Citing officials who are part of the anti-corruption sweep that’s taken place over several months, Reuters last week reported that Zhou, China's Public Security Minister, had been under arrest since last year. The Communist Party's anti-corruption watchdog had frozen bank accounts with deposits totalling 37 billion yuan and seized domestic and overseas bonds and stocks with a combined value of 51 billion yuan after raiding homes in Beijing, Shanghai and five provinces.
300 apartments and villas worth around 1.7 billion yuan, antiques and contemporary paintings with a market value of 1 billion yuan, as well as more than 60 vehicles had all been confiscated Reuters’ sources said. Most of the assets were not in Zhou's name.
Though a yacht was not reported to have been part of the portfolio of assets seized, the news of Zhou’s arrest and the seizures has pointed to the risk associated with luxury in China under President Xi Jinping. Because of secrecy surrounding the investigation, it is unclear whether the Party’s case against Zhou is limited to seizing ill-gotten gains or whether the vast extent of the seizure is intended to send a broader message about luxury consumption by the leading political and business figures in the country.
“The new government of China is fighting corruption; the confiscation of Zhou's family assets is critical progress,” says Ronnie Wang of Marine Dragon Consulting in Shanghai, a superyacht industry observer. Under Xi’s national anti-graft policy, government officials and employees of national corporations are required to limit wasteful behavior. The policy has meant that corporation executives think twice about openly entertaining officials; luxury yachts are seen as part of a luxury lifestyle that may incur indignation from the public.
The 2013 Hainan Rendezvous was beset by raunchy rumor after it concluded last year, with China’s national newspaper running a story about drug use and prostitution at parties surrounding the show. It’s not the message that yacht industry professionals working to develop the Chinese market want to see continue. But in a land where UHNWIs are being minted on an almost daily basis, yachting’s mixture of luxury lifestyle and business appeal is the obvious sales pitch.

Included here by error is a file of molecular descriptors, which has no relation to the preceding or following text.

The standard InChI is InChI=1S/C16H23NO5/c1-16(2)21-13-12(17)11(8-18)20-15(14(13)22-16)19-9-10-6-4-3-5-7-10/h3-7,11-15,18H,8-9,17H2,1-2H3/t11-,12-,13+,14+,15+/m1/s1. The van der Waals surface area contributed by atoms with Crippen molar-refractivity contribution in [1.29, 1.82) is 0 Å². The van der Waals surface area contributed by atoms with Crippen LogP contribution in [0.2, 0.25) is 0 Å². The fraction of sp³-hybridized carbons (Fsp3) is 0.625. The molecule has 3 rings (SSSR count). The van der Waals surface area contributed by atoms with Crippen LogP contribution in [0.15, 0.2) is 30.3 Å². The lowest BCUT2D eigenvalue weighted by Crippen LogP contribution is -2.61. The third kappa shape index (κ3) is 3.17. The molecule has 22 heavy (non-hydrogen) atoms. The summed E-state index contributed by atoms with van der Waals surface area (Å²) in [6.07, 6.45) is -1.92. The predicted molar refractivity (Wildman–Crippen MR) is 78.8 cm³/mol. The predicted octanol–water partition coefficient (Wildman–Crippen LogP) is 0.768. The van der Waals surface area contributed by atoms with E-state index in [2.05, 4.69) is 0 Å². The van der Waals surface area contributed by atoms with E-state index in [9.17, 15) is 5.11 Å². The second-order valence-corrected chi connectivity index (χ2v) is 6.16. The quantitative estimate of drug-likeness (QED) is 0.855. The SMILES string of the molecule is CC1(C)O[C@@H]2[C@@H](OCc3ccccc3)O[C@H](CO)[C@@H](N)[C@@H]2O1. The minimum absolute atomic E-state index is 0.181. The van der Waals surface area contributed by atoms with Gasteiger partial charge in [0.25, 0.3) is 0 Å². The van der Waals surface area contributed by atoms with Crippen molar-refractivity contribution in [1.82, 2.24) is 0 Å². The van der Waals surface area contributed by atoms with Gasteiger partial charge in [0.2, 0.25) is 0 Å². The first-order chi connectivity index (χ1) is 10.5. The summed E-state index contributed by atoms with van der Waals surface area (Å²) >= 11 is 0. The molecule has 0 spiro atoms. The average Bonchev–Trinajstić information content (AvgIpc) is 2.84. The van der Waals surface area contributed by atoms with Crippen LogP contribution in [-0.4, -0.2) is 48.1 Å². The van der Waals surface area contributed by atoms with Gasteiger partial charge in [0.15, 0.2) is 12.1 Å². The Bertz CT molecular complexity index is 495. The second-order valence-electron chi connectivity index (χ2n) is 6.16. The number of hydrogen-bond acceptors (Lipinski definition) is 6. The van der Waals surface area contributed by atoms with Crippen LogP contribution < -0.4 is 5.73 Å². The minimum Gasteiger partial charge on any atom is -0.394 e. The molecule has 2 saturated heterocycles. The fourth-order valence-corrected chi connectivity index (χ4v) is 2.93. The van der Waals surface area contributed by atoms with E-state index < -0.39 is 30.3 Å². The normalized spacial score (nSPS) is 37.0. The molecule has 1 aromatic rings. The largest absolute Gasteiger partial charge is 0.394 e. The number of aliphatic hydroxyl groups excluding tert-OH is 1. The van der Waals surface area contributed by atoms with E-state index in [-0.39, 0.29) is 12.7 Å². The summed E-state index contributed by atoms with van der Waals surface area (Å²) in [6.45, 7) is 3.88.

“Yacht owners often use their yachts for business purposes, so this kind of policy has an indirect impact on luxury yacht consumption,” Wang says. “But I think it will only have a short-term influence: Yacht buyers are mainly from the private sector and compared to the growing demand for leisure lifestyle this is not a critical issue."
Understanding the lifestyle desires of potential Chinese yachting customers has been undertaken with the seriousness of divining the future from tea leaves by brokers and yards exhibiting at the major boat shows, like the Singapore Yacht Show happening this week. But according to Wang, the Chinese yachting classes may have more in common with their European and American counterparts than otherwise assumed.
"Potential yacht owners tend to keep low profiles rather than being the types that show off," Wang insists. "In today’s political atmosphere, Chinese buyers may put off their purchase, but the demand does exist and it will be realised in the near future.”
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